On his return, Godric's search for a hermitage resumed and he visited unfamiliar parts of England, supporting himself by his original trade. He first settled at Eskdale Side, near Whitby, perhaps in 1110 or 1111, but moved on, deterred by the hostility of local lords. He came next to Durham where he became door-keeper and bell-ringer at the church of St Giles, newly founded in June 1112 outside the city. Then St Mary's, within the walls, attracted him because of its school; here he learnt such psalms, hymns, and prayers as he would need in his vocation. While in Durham he heard of Finchale, a few miles downstream on the Wear, and having won the approval of Ranulf Flambard, bishop of Durham, whose land it was, he finally settled there. This was perhaps late in 1112 or early in 1113 and he may have briefly occupied the spot now known as St Godric's Garth before moving permanently to the nearby site where the ruins of Finchale priory now stand.

Godric's early life as a hermit was almost unbearably severe. At first he lived on roots and leaves, later growing barley, oats, and vegetables, which were consumed, however, only when dry and mouldy. He undertook rigorous fasts and worked hard at clearing the forest (even at night, when there was a moon, in order to keep sleep at bay). He often prayed immersed in cold water, either in the Wear itself or in a barrel set in the floor of his oratory of St Mary. He wore a hair shirt and a coat of mail, and he shunned human company. But within a few years of his arrival his family also travelled north, his sister, Burcwen, even coming to live at Finchale as a solitary. His younger brother William worked in a small boat on the Wear until he was drowned, between 1147 and 1153. A little earlier, between 1133 and 1141, Godric himself was in danger of drowning, when the Wear burst its banks. The concern expressed on this occasion indicates that by now the strict recluse had mellowed into a local ‘holy man’. He was also attacked, probably in 1138, by marauders from the army of King David of Scotland, who were searching for treasure; he was lucky to escape with a severe beating.

The most significant change in his career as a hermit occurred when Godric submitted to the authority of the Benedictine monastery of Durham. Perhaps informally under Prior Roger (1138?–1149), and more rigidly after his death, Godric became linked to the convent, being regarded as an ‘associate monk’. His way of life now became more monastic: for example, he adopted strict rules of silence, while members of the community instructed him and said mass. As he became increasingly infirm in old age, one or more of the monks came to live at Finchale.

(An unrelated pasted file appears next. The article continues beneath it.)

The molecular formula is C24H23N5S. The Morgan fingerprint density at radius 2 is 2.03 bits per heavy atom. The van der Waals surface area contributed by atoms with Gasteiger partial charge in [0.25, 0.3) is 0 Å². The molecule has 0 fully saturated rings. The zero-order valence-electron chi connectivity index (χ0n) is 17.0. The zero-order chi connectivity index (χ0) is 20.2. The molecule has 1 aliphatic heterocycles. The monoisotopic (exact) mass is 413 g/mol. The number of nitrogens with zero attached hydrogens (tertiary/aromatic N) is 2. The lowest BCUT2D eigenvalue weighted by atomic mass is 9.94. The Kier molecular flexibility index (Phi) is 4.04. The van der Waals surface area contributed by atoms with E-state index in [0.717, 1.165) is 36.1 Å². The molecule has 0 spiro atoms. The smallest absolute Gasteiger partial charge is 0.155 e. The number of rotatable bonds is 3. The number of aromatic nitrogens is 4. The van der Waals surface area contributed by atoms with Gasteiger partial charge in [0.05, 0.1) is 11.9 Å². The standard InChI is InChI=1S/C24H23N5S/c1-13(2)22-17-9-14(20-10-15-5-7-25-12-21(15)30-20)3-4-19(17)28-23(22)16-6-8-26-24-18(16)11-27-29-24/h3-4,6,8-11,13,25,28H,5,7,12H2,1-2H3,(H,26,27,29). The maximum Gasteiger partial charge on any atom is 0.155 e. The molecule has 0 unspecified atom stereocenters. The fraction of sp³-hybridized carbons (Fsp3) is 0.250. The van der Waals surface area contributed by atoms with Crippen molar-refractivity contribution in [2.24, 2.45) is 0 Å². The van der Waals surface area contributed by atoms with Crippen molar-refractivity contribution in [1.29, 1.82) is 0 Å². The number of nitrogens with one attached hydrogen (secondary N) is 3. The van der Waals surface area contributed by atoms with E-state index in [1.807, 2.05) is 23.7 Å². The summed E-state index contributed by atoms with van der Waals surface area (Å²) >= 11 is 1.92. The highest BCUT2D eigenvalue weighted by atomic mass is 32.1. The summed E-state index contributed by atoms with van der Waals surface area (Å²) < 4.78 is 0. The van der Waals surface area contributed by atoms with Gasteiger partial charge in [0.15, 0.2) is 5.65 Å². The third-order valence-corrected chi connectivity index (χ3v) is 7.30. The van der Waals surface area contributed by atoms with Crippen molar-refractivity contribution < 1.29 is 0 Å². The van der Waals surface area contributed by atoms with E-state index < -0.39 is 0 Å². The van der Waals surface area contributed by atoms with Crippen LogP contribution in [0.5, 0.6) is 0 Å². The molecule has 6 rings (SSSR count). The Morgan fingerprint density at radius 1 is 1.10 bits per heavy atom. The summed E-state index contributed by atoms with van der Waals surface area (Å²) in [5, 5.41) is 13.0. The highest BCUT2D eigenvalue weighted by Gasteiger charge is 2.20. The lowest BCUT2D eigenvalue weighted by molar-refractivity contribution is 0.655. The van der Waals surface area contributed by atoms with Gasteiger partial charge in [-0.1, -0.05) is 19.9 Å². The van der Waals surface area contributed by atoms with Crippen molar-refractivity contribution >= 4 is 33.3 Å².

Although tightly bound to the monastery of Durham, Godric was on good terms with other religious, such as the Cistercian abbots Robert of Newminster and Ailred of Rievaulx. Bishops of Durham also patronized him, continuing the tradition established by Flambard. Godric is even alleged to have been consulted by the embattled Archbishop Thomas Becket and he received a personal letter from Pope Alexander III. Kings also took notice of him: William the Lion of Scotland visited him personally and Malcolm IV of Scotland and Henry II of England presented gifts.

As his two careers indicate, Godric was a man of courage and intelligence, possessed of great mental and physical stamina and abundant common sense. Although lacking in formal education, he obviously had some acquaintance with reading, could follow a conversation in Latin and express himself in French. He was also noted for his sympathy for animals, offering shelter to deer and other beasts of the chase and in winter rescuing creatures overcome by the cold. Contemporaries also believed him to possess gifts which were supernatural in origin. He was thought able to foretell the future and was credited with powers of healing. Tormented by all too apparent demons, he was also consoled by saints. More conventionally, in extreme old age he suffered from depression and could be very irritable.

Perhaps surprisingly, Godric possessed a talent for music and he was responsible for the words and melodies of the first Middle English songs to have been preserved. The best known is a two-verse invocation of the Virgin, the second a hymn sung to him by his sister when she appeared to him in the company of angels after her death. The third recalls Godric's earlier career, as it honours St Nicholas, the patron saint of sailors.

Godric was not tall (just over 5 feet in height, as his coffin reveals), but broad-shouldered and very strong. His face was long and above sparkling blue-grey eyes were bushy eyebrows which almost met above his long nose. His thick beard, black in youth, became white in old age. The little finger of one hand came to be permanently bent towards the palm.